Aging Services Risk Quality and Safety Guidance

Public View

​​As a continuing care leader, you want to do all you can to protect the safety of residents and workers and minimize risk throughout your facility. The Continuing Care Risk Management (CCRM) System gives you advice and tools to help you realize your resident safety and risk management goals.

CCRM provides in-depth research and recommendations on an ever-expanding list of topics including:
  • Culture of safety
  • Development of a risk management program
  • Pressure ulcer prevention
  • Medication safety
  • Infection control
  • Nutrition and hydration
  • CMS compliance
  • Falls prevention
  • Long-term care worker safety, plus many others

Why One Member Chooses to Work with ECRI

Create a Culture of Safety for Your Residents and Staff 

Contact our staff to learn how these resources can help you and your organization meet your goals. Call: (610) 825-6000, ext. 5891 or e-mail:

 What You Receive As A Member

​Face continuing care challenges with confidence. Get access to an online library of resources, including:

  • Self-assessment questionnaires to help you evaluate current risk management and resident safety processes
  • Risk analyses with resident safety/risk management recommendations
  • Library of downloadable, customizable sample policies, procedures, and tools
  • Issues in Continuing Care Risk Management, the biweekly e-news with the latest industry news, legal case notes, regulatory updates, and program announcements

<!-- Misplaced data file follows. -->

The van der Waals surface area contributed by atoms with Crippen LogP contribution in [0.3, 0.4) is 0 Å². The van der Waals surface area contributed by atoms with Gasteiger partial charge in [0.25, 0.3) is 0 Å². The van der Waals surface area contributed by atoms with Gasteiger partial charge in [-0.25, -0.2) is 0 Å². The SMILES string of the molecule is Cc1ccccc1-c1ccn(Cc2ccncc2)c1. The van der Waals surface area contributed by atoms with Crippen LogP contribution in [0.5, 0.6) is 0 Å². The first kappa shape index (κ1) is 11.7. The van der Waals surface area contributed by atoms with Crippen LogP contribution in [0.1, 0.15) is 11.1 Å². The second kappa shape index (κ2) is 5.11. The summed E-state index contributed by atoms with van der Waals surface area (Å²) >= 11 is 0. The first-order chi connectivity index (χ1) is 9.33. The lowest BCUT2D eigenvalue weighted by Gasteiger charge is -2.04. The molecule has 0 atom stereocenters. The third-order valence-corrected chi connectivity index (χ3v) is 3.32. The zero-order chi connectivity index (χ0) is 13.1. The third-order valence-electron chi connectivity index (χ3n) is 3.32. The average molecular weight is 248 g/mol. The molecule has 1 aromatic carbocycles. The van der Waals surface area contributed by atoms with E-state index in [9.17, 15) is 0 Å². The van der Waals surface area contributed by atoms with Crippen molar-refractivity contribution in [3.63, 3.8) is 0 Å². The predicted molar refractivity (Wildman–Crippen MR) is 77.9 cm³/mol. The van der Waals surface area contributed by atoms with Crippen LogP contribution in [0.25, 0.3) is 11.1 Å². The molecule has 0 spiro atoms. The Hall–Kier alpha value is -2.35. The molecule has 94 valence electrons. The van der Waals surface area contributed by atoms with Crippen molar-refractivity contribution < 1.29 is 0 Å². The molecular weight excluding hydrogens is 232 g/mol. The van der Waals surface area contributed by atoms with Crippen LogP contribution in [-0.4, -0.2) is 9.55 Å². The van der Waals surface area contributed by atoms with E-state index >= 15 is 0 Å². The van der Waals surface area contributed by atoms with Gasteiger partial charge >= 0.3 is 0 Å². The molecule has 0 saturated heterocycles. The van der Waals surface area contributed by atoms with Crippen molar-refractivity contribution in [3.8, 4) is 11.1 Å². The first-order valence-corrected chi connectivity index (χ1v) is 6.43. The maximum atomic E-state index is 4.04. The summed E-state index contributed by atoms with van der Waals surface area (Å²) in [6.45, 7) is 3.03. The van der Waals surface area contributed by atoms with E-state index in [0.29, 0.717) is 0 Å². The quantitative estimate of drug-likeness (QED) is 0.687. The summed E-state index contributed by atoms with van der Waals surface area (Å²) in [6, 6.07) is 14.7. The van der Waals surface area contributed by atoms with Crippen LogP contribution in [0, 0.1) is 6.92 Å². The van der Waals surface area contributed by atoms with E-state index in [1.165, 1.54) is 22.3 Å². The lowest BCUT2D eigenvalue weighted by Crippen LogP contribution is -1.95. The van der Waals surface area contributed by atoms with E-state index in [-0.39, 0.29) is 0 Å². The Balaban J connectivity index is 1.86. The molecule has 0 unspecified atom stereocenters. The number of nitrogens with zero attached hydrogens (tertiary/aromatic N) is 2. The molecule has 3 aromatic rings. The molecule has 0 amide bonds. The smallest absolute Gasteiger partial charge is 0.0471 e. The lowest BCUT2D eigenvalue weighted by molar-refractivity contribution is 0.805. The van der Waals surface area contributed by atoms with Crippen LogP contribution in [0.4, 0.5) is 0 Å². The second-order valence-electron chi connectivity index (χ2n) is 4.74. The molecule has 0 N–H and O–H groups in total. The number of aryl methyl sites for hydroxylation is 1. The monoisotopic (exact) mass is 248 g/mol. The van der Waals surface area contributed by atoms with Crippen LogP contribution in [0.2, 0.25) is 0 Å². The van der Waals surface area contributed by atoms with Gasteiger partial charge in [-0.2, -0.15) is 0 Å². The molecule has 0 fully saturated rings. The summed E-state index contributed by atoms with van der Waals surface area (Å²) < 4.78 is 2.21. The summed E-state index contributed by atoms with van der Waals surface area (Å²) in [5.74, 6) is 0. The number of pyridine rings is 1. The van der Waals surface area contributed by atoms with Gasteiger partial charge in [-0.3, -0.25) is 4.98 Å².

• Personalized consultation through telephone, e-mail, or fax. Call on our in-house experts in resident safety and continuing care risk management for help with your toughest challenges.

 Samples from CCRM



Researchers Develop Nursing Home Frailty Assessment Tool Develop Nursing Home Frailty Assessment Tool2018-11-02T00:00:00Z ​Frailty in older adults is associated with a multitude of adverse events, such as falls, weight loss, and functional decline and can lead to risky hospitalizations and even death. Writing in the September/October 2018 issue of Annals of Long-Term Care, researchers describe a fra​ilty scale they developed to help staff identify residents most at risk of experiencing an adverse event.
Ask ECRI: Family, Staff Disagreements over Need for Transfer to Hospital ECRI: Family, Staff Disagreements over Need for Transfer to Hospital2018-10-15T00:00:00Z A risk manager asked for guidance on handling situations in which a resident falls and clinical staff recommend that the individual be taken to the hospital, but the individual's family and physician disagree. In our response, ECRI recommends that because of the legal aspects to this question, the organization should consult legal counsel, preferably someone with regulatory experience, for an additional objective review.
Photography and Surveillance: Risk Management Tips for Long-Term Care Facilities and Surveillance: Risk Management Tips for Long-Term Care Facilities2018-09-07T00:00:00Z ​Many facilities use surveillance cameras as a means to monitor their grounds, help prevent residents from wandering, and ensure resident safety within their personal space, according to an article published in Annals of Long-Term Care on August 13, 2018.
Article Offers Guidance on Preventing Resident Abuse, Neglect, and Exploitation Offers Guidance on Preventing Resident Abuse, Neglect, and Exploitation2018-06-29T00:00:00Z ​In its June 12, 2018 column in Annals of Long-Term Care, ECRI Institute published gu​idance on preventing the abuse, neglect, and exploitation of older and vulnerable adults.
Ask ECRI: Drivers with Hearing Loss Who Are Responsible for Resident Transport ECRI: Drivers with Hearing Loss Who Are Responsible for Resident Transport2018-06-25T00:00:00Z A risk manager recently asked for guidance and resources pertaining to hearing-impaired drivers, with an emphasis on safety considerations in a hearing-impaired driver transporting residents at a continuing care retirement community. In our response, ECRI Institute notes that facility-employed drivers may raise a host of risk considerations that are separate from hearing impairment, including the individual's driving record and automobile insurance coverage.